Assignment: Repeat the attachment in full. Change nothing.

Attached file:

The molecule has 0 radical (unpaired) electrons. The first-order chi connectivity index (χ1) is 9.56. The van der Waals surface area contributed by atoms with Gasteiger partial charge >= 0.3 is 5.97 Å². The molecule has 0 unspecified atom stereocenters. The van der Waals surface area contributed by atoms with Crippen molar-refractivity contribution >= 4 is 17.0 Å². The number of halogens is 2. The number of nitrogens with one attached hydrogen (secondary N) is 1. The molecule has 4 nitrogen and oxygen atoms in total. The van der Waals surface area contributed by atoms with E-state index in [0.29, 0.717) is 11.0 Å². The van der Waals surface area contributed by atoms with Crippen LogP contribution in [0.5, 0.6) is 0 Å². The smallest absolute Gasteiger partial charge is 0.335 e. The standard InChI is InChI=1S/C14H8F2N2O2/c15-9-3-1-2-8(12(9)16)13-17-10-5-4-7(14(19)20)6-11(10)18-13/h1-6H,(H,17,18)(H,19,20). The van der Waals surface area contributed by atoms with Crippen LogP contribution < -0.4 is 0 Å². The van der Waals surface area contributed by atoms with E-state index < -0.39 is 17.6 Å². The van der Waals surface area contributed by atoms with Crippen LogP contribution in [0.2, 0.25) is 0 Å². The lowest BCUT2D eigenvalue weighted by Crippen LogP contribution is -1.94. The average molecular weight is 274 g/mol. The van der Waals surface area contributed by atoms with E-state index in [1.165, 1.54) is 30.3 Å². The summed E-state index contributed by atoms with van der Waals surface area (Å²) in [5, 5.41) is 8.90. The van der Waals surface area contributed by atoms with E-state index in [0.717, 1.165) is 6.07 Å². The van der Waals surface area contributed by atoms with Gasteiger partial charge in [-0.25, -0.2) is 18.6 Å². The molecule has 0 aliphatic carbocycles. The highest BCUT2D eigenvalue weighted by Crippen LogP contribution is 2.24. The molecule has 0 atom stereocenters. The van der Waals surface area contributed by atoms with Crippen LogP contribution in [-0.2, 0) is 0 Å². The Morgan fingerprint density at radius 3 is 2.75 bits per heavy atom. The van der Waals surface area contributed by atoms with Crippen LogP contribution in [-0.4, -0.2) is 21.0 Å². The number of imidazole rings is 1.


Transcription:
The molecule has 0 radical (unpaired) electrons. The first-order chi connectivity index (χ1) is 9.56. The van der Waals surface area contributed by atoms with Gasteiger partial charge >= 0.3 is 5.97 Å². The molecule has 0 unspecified atom stereocenters. The van der Waals surface area contributed by atoms with Crippen molar-refractivity contribution >= 4 is 17.0 Å². The number of halogens is 2. The number of nitrogens with one attached hydrogen (secondary N) is 1. The molecule has 4 nitrogen and oxygen atoms in total. The van der Waals surface area contributed by atoms with E-state index in [0.29, 0.717) is 11.0 Å². The van der Waals surface area contributed by atoms with Crippen LogP contribution in [0.5, 0.6) is 0 Å². The smallest absolute Gasteiger partial charge is 0.335 e. The standard InChI is InChI=1S/C14H8F2N2O2/c15-9-3-1-2-8(12(9)16)13-17-10-5-4-7(14(19)20)6-11(10)18-13/h1-6H,(H,17,18)(H,19,20). The van der Waals surface area contributed by atoms with Crippen LogP contribution < -0.4 is 0 Å². The van der Waals surface area contributed by atoms with E-state index < -0.39 is 17.6 Å². The van der Waals surface area contributed by atoms with Crippen LogP contribution in [0.2, 0.25) is 0 Å². The lowest BCUT2D eigenvalue weighted by Crippen LogP contribution is -1.94. The average molecular weight is 274 g/mol. The van der Waals surface area contributed by atoms with E-state index in [1.165, 1.54) is 30.3 Å². The summed E-state index contributed by atoms with van der Waals surface area (Å²) in [5, 5.41) is 8.90. The van der Waals surface area contributed by atoms with E-state index in [0.717, 1.165) is 6.07 Å². The van der Waals surface area contributed by atoms with Gasteiger partial charge in [-0.25, -0.2) is 18.6 Å². The molecule has 0 aliphatic carbocycles. The highest BCUT2D eigenvalue weighted by Crippen LogP contribution is 2.24. The molecule has 0 atom stereocenters. The van der Waals surface area contributed by atoms with Crippen LogP contribution in [-0.2, 0) is 0 Å². The Morgan fingerprint density at radius 3 is 2.75 bits per heavy atom. The van der Waals surface area contributed by atoms with Crippen LogP contribution in [-0.4, -0.2) is 21.0 Å². The number of imidazole rings is 1.